Al-marhum Nam Tunku Patis Batang & his son
Al-marhum Nam Tunku Patis Batang
Story of Nakhoda Nan Intan
Masjid Jamek Batu Uban is said to be the oldest mosque in Penang. It was built in 1734, pre-dating the establishment of George Town in 1786 by Captain Francis Light. The mosque began as a surau (prayer hall), erected by Haji Mohammed Saleh, popularly known as Nakhoda Intan Nam Tunku Patis Batang, a Muslim leader from Kampung Buadi in Payakumbuh, in the highlands of West Sumatra.
Who was Haji Mohammed Saleh?
He was the founder of my father's and his forefathers' families. I am his 10th generation. He was a great ship's captain and was known as Nakhoda Nan Intan (the brilliant ship's captain or the precious ship's captain atau yang dimuliakan).
We have to remember that most Malays sailed westward but Nakhoda Nan Intan did a different thing - he sailed eastward, from Sumatra to the west coast of peninsular Malaya, arriving first at Singapore, then Malacca and finally Penang.
He married 5 wives. He first married a wife at his village in Payakumbuh, a wife in Deli, a wife in Singapore, a wife in Malacca, and a wife in Penang.
Thus, Nakhoda Nan Intan had opened 3 settlements at 3 locations in Malaya and these began as the pre-Straits Settlements - before the arrival of the Europeans.
It was he that opened Malaya and Singapore, firstly for religion, and secondly for trade. It should be remembered that Nakhoda Nan Intan's descendants were never interested in making money but stayed close to the mosques that Nakhoda had constructed for the Muslim people.
There were no rich and famous people among Nakhoda Nan Intan's numerous descendants. They lived humbly and that is a trademark of Nakhoda Nan Intan. They stick to very rigid rules of the religion that people cannot keep up with and find them difficult. They are serious with religion and they do not mix religion with cultural practices. This is their trademark. As far as I know, they shun from fun, frolic and merriment and stick to a strict life - a very regimented life. They don't normally get along well with people because they were strict with the religion - so very strict, no dolak-daleh, and get straight to the point.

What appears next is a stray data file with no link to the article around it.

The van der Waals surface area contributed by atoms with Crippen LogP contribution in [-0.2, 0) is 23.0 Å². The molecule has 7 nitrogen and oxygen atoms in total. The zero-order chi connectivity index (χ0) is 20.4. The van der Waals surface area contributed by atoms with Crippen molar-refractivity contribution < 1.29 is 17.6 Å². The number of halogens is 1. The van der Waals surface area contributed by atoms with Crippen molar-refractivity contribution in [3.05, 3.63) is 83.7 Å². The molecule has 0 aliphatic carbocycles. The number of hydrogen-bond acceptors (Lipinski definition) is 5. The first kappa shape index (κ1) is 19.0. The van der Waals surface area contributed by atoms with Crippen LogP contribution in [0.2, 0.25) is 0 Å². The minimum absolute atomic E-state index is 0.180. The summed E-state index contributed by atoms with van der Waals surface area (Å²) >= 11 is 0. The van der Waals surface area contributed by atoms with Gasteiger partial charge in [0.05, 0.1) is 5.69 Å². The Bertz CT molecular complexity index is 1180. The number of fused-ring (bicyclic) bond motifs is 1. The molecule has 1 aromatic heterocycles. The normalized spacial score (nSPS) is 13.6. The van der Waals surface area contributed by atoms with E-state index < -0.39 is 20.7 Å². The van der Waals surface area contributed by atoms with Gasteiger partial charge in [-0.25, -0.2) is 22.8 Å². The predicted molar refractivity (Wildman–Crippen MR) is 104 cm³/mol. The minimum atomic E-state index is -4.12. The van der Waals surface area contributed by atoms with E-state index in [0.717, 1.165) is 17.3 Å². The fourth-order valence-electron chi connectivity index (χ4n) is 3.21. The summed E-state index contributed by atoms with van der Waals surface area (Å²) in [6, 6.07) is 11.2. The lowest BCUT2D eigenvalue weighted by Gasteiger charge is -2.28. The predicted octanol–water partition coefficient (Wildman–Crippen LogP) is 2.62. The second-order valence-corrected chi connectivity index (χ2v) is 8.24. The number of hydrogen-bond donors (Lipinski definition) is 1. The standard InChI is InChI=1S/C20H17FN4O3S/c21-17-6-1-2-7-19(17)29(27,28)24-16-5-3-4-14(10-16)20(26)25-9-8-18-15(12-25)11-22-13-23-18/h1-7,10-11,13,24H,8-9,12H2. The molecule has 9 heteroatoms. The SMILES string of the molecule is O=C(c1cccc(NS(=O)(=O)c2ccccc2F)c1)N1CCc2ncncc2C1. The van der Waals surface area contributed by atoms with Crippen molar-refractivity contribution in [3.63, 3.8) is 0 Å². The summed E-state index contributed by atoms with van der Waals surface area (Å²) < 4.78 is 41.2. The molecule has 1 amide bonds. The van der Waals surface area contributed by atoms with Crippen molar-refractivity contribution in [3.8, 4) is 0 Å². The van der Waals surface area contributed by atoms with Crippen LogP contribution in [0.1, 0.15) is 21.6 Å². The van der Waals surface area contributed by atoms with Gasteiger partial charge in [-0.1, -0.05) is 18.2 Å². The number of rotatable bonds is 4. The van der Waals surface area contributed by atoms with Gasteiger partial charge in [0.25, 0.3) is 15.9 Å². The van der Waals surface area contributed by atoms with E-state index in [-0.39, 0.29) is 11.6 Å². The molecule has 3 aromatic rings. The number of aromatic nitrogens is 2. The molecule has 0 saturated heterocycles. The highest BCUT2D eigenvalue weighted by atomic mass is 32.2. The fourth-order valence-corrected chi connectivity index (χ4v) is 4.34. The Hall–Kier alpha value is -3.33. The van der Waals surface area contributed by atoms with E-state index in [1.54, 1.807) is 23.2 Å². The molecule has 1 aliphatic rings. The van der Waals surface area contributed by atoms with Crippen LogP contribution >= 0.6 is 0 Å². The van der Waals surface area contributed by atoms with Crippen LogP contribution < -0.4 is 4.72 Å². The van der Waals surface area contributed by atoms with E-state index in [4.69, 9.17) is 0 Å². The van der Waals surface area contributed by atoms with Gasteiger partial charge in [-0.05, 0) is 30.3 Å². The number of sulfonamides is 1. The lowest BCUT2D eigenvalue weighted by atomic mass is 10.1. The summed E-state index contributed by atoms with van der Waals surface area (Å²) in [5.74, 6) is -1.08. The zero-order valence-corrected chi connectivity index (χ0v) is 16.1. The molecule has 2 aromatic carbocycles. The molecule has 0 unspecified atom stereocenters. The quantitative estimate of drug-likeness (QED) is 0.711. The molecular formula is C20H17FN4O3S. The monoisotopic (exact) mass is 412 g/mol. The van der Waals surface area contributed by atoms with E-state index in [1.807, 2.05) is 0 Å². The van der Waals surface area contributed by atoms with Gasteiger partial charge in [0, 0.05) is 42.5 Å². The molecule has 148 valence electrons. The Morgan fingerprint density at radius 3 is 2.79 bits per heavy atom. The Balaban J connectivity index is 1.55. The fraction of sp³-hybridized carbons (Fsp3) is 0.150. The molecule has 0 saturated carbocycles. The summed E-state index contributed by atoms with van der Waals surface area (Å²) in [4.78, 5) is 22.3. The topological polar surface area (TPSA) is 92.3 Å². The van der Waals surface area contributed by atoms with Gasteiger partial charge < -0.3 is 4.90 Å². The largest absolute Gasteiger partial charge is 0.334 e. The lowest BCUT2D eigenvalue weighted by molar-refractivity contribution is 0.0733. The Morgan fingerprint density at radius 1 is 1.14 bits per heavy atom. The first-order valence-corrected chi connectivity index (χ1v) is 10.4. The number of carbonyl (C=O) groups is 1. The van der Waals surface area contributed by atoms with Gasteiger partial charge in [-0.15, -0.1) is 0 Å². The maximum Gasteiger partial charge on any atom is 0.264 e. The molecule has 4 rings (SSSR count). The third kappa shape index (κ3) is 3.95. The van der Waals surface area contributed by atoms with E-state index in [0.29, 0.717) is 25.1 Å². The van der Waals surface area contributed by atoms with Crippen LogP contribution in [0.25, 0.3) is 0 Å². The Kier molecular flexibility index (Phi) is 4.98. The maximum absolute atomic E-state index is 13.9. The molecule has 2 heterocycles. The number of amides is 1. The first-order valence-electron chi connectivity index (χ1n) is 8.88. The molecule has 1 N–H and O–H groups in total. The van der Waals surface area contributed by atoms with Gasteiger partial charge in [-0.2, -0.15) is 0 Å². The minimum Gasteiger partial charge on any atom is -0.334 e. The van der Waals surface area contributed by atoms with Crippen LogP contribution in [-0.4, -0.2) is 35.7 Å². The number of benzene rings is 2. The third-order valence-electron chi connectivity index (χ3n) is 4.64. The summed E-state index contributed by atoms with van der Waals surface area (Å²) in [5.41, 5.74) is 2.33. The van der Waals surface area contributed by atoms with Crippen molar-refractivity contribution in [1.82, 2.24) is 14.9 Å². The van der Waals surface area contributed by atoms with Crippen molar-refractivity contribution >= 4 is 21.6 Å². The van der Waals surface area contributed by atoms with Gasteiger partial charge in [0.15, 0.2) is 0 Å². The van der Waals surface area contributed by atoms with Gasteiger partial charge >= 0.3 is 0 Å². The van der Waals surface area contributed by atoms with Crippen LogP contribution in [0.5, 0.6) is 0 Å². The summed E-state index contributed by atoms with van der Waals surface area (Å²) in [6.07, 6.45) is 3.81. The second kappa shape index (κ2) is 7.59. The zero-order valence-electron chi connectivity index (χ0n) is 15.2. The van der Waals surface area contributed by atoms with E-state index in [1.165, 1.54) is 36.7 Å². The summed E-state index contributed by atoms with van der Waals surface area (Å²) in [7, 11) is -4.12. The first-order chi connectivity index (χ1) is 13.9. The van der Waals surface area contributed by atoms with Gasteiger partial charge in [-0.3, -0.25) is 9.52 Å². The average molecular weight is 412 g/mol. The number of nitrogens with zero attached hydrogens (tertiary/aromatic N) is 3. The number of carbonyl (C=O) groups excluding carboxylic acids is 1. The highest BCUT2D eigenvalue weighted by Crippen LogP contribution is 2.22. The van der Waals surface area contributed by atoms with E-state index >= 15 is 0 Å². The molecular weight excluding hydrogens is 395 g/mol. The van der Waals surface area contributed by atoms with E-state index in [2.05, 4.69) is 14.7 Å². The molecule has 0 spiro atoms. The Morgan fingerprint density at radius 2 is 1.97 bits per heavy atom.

They spoke with a lot of respect and they had great respect for their elders; they called their ladies Inchek as a mark of high respect. Even my father addressed his mother as Inchek. They spoke a good bangsawan language, not the usual marketplace Malay (bahasa Melayu pasar) that we often speak, even at home. They were serious people, not the usual Malay people we often find today, a very rare breed indeed.
There were a lot of things that Nakhoda Nan Intan taught his descendants - one of which is to fear Allah SWT and the other is 100% honesty. Establishing prayer (performing solat), trustworthy and honesty were attributes taught for generations. Quran learning began in childhood at age 6 onward. The Quran teachers were often ladies, and they taught Quran to children, for as long as they lived, and as a livelihood.
And that's how we still have Islam in the 3 Straits Settlements till today. That's as far as I know and can say about Nakhoda Nan Intan and his people. I am the 10th generation, and it is very difficult to break the traditions of seriousness because it is ingrained. Everything is taken seriously and nothing is a laughing matter or a joke. Nakhoda Nan Intan and his people didn't joke like we do nowadays. My father never joked! It was like having Hitler in our home - much feared. Everything was held accountable. That's their style - Nakhoda Nan Intan's style. Shrewd? I don't know but that was Nakhoda Nan Intan and his people that I know.
Who was Al-Marhum Nam Tunku Patis Batang?